That’s what the district court did—it added two offense levels (moving from 24 to 26) to represent the difference between Loose’s 17 criminal history points and Category VI’s 13-point threshold. Invoking the Guidelines’ committee notes, the court explained that the upward departure was necessary to account accurately for the seriousness of Loose’s prior offenses, to protect the public, and to deter future criminal activity by Loose and others. See U.S.S.G. § 4A1.3(a)(4)(B) cmt. 2 (“In the case of an egregious, serious criminal record in which even the guideline range for Criminal History Category VI is not adequate to reflect the seriousness of the defendant’s criminal history, a departure above the guideline range for a defendant with Criminal History Category VI may be warranted.”). The court likewise expressed concern with Loose having served only the minimum sentence for his 2011 bank robbery conviction before he was paroled, after which he committed this string of robberies. This was emblematic of Loose’s criminal record which, according to the district court, “shows a pattern of very serious crimes within a very short period of time after being released.” We do not require a rigid, mechanistic approach to departures from the advisory Guidelines range, see Herrera-Zuniga, 571 F.3d at 587–88, and we deem sufficient the court’s explanation of the aggravating factors justifying the upward departure. See also United States v. Elliott, 521 Fed.Appx. 513, 517 (6th Cir. 2013) (finding no error in district court’s decision to depart upward “based on the extensiveness of [defendant’s] record and the likelihood of recidivism” even though defendant did not have a record of violent crime).
Nor was it procedurally unreasonable for the district court to sentence Loose to serve 150 months consecutive to any sentence imposed for his state parole violation. After considering the § 3553(a) factors and the parties’ arguments, the court explained its reasons for the consecutive sentence:
[Loose] has a parole violation pending. This is the previously referenced  bank robbery conviction out of Ingham County. As [Loose’s counsel] appropriately points out, he does have a significant parole tail here, but in the Court’s judgment, the interests of the sovereignty of the State of Michigan and the federal sovereign here for federal conviction are different, and accordingly a consecutive sentence to whatever the parole board believes is appropriate for the defendant to serve on the parole tail ․ is appropriate in this particular case.
“[T]his is a long sentence,” the court acknowledged, but Loose is “a serious threat to the law abiding citizens of the State of Michigan” and a consecutive sentence carries stronger deterrent value. “Where, as here, the court makes generally clear the rationale under which it has imposed the consecutive sentence ․, it does not abuse its discretion.” United States v. Johnson, 640 F.3d 195, 209 (6th Cir. 2011) (citation omitted) (alteration in original); see also 18 U.S.C. § 3584.
Loose fares no better on the substantive-reasonableness inquiry. His argument that his “criminal conduct was actually not very serious in the grand scheme of things” is unavailing. As the district court referenced, Loose’s record included “very serious” offenses such as bank robbery, domestic violence, domestic assault, assault and battery, breaking and entering, obstructing and resisting a police officer, and driving with a suspended license. Viewing Loose as “very dangerous” and alluding to his multiple parole violations, the court emphasized that “protection of the public from further crimes of the defendant is a very significant consideration.” Accordingly, the court imposed a sentence at the top of the newly calculated Guidelines range that “reflects the seriousness of the offense, promotes respect for the law, and provides just punishment, specific deterrence of this defendant, as well as general deterrence of others who might contemplate similar criminal activity while ․ on parole.” This rationale demonstrates the court’s thorough consideration of the § 3553(a) factors, and we give it the deference it is due on appeal. See Gall, 552 U.S. at 51, 128 S.Ct. 586 (reviewing for abuse of discretion, the appellate court “must give due deference to the district court’s decision that the § 3553(a) factors, on a whole, justify the extent of the variance”).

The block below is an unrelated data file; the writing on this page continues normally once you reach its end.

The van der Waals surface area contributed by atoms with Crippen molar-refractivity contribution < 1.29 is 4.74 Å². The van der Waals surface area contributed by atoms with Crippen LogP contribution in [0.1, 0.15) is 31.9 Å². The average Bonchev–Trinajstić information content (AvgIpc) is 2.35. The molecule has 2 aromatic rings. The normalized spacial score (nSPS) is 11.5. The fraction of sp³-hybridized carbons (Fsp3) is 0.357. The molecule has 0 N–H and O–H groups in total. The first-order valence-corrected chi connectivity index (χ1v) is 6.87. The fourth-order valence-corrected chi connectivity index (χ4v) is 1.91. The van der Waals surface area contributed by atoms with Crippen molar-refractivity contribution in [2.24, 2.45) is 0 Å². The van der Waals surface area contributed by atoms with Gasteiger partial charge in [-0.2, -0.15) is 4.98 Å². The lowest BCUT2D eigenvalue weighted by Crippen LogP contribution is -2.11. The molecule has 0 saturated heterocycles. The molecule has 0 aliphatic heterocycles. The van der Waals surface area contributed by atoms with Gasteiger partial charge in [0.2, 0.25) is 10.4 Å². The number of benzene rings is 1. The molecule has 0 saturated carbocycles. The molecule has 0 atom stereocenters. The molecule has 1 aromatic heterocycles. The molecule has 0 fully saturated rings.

Loose invokes his “very bad childhood” and “serious substance abuse problem” as reasons for leniency, but the district court properly considered both before imposing the 150-month sentence.
There is no question, based on the court’s review of the presentence investigation report, that drug abuse is a major piece of the picture here as Mr. Loose stands before the Court here today. The Court recognizes the allocution statement that the defendant made․ I also recognize that the defendant did have a difficult childhood when he was growing up. But at this point, Mr. Loose is 33 years old, recognizing that childhood difficulties do remain with people. It’s long past time that Mr. Loose refers to childhood difficulties as being part of the problem here. He has had plenty of opportunities to reform his conduct and make his conduct in conformance with the requirements of the law. But regretfully ․ only once has Mr. Loose properly and satisfactorily completed any term of either probation or parole.
Even if we “might reasonably have concluded that a different sentence was appropriate” based on these proffered mitigating circumstances, that “is insufficient to justify reversal of the district court.” Id.
The sentence is AFFIRMED.
COOK, Circuit Judge.